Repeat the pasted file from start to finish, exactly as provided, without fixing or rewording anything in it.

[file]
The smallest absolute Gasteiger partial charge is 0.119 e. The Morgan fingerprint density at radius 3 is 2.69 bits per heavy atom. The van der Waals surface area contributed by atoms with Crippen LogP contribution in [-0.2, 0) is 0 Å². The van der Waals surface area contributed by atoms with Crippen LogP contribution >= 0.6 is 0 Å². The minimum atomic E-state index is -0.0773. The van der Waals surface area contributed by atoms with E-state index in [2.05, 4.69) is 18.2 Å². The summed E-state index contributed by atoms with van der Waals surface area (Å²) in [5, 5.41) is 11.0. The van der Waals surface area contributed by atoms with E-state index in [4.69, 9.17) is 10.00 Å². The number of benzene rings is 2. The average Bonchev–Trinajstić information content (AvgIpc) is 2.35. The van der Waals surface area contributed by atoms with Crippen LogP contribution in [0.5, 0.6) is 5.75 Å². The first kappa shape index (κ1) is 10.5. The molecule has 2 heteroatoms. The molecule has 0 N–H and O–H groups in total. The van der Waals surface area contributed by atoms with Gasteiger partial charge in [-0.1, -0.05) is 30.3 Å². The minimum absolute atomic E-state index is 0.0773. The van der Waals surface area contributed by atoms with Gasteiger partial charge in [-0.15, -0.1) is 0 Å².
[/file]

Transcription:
The smallest absolute Gasteiger partial charge is 0.119 e. The Morgan fingerprint density at radius 3 is 2.69 bits per heavy atom. The van der Waals surface area contributed by atoms with Crippen LogP contribution in [-0.2, 0) is 0 Å². The van der Waals surface area contributed by atoms with Crippen LogP contribution >= 0.6 is 0 Å². The minimum atomic E-state index is -0.0773. The van der Waals surface area contributed by atoms with E-state index in [2.05, 4.69) is 18.2 Å². The summed E-state index contributed by atoms with van der Waals surface area (Å²) in [5, 5.41) is 11.0. The van der Waals surface area contributed by atoms with E-state index in [4.69, 9.17) is 10.00 Å². The number of benzene rings is 2. The average Bonchev–Trinajstić information content (AvgIpc) is 2.35. The van der Waals surface area contributed by atoms with Crippen LogP contribution in [0.5, 0.6) is 5.75 Å². The first kappa shape index (κ1) is 10.5. The molecule has 2 heteroatoms. The molecule has 0 N–H and O–H groups in total. The van der Waals surface area contributed by atoms with Gasteiger partial charge in [-0.1, -0.05) is 30.3 Å². The minimum absolute atomic E-state index is 0.0773. The van der Waals surface area contributed by atoms with Gasteiger partial charge in [-0.15, -0.1) is 0 Å².